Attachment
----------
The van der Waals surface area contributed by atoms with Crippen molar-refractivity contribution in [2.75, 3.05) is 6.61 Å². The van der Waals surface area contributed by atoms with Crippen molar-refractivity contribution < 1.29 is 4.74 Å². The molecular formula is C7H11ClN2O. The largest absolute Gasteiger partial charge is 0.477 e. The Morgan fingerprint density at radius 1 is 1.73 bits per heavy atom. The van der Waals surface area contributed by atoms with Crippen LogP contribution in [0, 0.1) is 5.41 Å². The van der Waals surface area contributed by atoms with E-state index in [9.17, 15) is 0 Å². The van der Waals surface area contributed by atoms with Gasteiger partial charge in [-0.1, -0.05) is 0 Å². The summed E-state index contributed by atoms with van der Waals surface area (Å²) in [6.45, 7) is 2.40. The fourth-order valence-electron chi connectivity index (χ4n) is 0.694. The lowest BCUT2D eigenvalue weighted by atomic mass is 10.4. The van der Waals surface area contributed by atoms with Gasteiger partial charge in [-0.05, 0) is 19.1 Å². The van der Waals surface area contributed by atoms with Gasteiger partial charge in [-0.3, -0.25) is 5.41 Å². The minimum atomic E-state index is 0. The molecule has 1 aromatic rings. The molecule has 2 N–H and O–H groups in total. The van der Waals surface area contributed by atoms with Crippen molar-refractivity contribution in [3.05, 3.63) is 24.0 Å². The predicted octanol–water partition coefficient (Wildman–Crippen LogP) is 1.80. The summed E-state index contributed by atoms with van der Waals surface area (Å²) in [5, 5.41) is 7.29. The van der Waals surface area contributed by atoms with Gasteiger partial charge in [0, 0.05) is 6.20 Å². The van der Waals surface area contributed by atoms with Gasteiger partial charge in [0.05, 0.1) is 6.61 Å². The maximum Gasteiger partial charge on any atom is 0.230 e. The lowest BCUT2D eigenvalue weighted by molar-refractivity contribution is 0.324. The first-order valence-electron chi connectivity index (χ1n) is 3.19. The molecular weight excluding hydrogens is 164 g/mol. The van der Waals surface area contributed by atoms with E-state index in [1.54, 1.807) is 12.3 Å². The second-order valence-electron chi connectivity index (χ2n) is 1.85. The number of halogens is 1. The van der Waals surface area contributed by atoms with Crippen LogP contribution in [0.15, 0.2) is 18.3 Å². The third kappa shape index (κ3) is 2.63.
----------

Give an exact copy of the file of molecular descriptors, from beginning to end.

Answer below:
The van der Waals surface area contributed by atoms with Crippen molar-refractivity contribution in [2.75, 3.05) is 6.61 Å². The van der Waals surface area contributed by atoms with Crippen molar-refractivity contribution < 1.29 is 4.74 Å². The molecular formula is C7H11ClN2O. The largest absolute Gasteiger partial charge is 0.477 e. The Morgan fingerprint density at radius 1 is 1.73 bits per heavy atom. The van der Waals surface area contributed by atoms with Crippen LogP contribution in [0, 0.1) is 5.41 Å². The van der Waals surface area contributed by atoms with E-state index in [9.17, 15) is 0 Å². The van der Waals surface area contributed by atoms with Gasteiger partial charge in [-0.1, -0.05) is 0 Å². The summed E-state index contributed by atoms with van der Waals surface area (Å²) in [6.45, 7) is 2.40. The fourth-order valence-electron chi connectivity index (χ4n) is 0.694. The lowest BCUT2D eigenvalue weighted by atomic mass is 10.4. The van der Waals surface area contributed by atoms with Gasteiger partial charge in [-0.05, 0) is 19.1 Å². The van der Waals surface area contributed by atoms with Gasteiger partial charge in [-0.3, -0.25) is 5.41 Å². The minimum atomic E-state index is 0. The molecule has 1 aromatic rings. The molecule has 2 N–H and O–H groups in total. The van der Waals surface area contributed by atoms with Crippen molar-refractivity contribution in [3.05, 3.63) is 24.0 Å². The predicted octanol–water partition coefficient (Wildman–Crippen LogP) is 1.80. The summed E-state index contributed by atoms with van der Waals surface area (Å²) in [5, 5.41) is 7.29. The van der Waals surface area contributed by atoms with Gasteiger partial charge in [0, 0.05) is 6.20 Å². The van der Waals surface area contributed by atoms with Gasteiger partial charge in [0.05, 0.1) is 6.61 Å². The maximum Gasteiger partial charge on any atom is 0.230 e. The lowest BCUT2D eigenvalue weighted by molar-refractivity contribution is 0.324. The first-order valence-electron chi connectivity index (χ1n) is 3.19. The molecular weight excluding hydrogens is 164 g/mol. The van der Waals surface area contributed by atoms with E-state index in [1.54, 1.807) is 12.3 Å². The second-order valence-electron chi connectivity index (χ2n) is 1.85. The number of halogens is 1. The van der Waals surface area contributed by atoms with Crippen LogP contribution in [0.15, 0.2) is 18.3 Å². The third kappa shape index (κ3) is 2.63.